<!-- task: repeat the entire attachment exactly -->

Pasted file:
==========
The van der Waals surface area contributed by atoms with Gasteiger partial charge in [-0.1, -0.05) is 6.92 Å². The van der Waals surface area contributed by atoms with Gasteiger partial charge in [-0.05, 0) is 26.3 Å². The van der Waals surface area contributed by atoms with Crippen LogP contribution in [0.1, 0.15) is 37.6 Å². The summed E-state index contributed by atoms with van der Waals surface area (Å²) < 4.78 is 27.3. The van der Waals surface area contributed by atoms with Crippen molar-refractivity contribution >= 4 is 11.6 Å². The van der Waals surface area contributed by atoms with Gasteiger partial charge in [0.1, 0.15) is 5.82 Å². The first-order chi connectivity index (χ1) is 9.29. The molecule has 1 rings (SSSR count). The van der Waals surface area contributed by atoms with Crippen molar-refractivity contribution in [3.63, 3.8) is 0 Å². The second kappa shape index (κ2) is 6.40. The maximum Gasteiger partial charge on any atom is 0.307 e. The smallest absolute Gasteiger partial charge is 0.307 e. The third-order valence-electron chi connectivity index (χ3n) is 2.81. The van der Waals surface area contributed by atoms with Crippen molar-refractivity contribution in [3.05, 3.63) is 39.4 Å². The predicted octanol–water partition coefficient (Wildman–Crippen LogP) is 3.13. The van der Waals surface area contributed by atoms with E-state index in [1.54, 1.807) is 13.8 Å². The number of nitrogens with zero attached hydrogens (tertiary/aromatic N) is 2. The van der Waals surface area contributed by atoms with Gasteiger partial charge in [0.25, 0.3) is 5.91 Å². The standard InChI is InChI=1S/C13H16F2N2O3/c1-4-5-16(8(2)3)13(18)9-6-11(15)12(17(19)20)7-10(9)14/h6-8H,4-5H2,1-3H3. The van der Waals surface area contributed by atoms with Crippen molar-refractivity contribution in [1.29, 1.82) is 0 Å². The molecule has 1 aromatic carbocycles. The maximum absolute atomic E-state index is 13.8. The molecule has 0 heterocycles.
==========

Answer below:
The van der Waals surface area contributed by atoms with Gasteiger partial charge in [-0.1, -0.05) is 6.92 Å². The van der Waals surface area contributed by atoms with Gasteiger partial charge in [-0.05, 0) is 26.3 Å². The van der Waals surface area contributed by atoms with Crippen LogP contribution in [0.1, 0.15) is 37.6 Å². The summed E-state index contributed by atoms with van der Waals surface area (Å²) < 4.78 is 27.3. The van der Waals surface area contributed by atoms with Crippen molar-refractivity contribution >= 4 is 11.6 Å². The van der Waals surface area contributed by atoms with Gasteiger partial charge in [0.1, 0.15) is 5.82 Å². The first-order chi connectivity index (χ1) is 9.29. The molecule has 1 rings (SSSR count). The van der Waals surface area contributed by atoms with Crippen molar-refractivity contribution in [3.63, 3.8) is 0 Å². The second kappa shape index (κ2) is 6.40. The maximum Gasteiger partial charge on any atom is 0.307 e. The smallest absolute Gasteiger partial charge is 0.307 e. The third-order valence-electron chi connectivity index (χ3n) is 2.81. The van der Waals surface area contributed by atoms with Crippen molar-refractivity contribution in [3.05, 3.63) is 39.4 Å². The predicted octanol–water partition coefficient (Wildman–Crippen LogP) is 3.13. The van der Waals surface area contributed by atoms with E-state index in [1.54, 1.807) is 13.8 Å². The number of nitrogens with zero attached hydrogens (tertiary/aromatic N) is 2. The van der Waals surface area contributed by atoms with Gasteiger partial charge in [0.25, 0.3) is 5.91 Å². The standard InChI is InChI=1S/C13H16F2N2O3/c1-4-5-16(8(2)3)13(18)9-6-11(15)12(17(19)20)7-10(9)14/h6-8H,4-5H2,1-3H3. The van der Waals surface area contributed by atoms with Crippen molar-refractivity contribution in [1.29, 1.82) is 0 Å². The molecule has 1 aromatic carbocycles. The maximum absolute atomic E-state index is 13.8. The molecule has 0 heterocycles.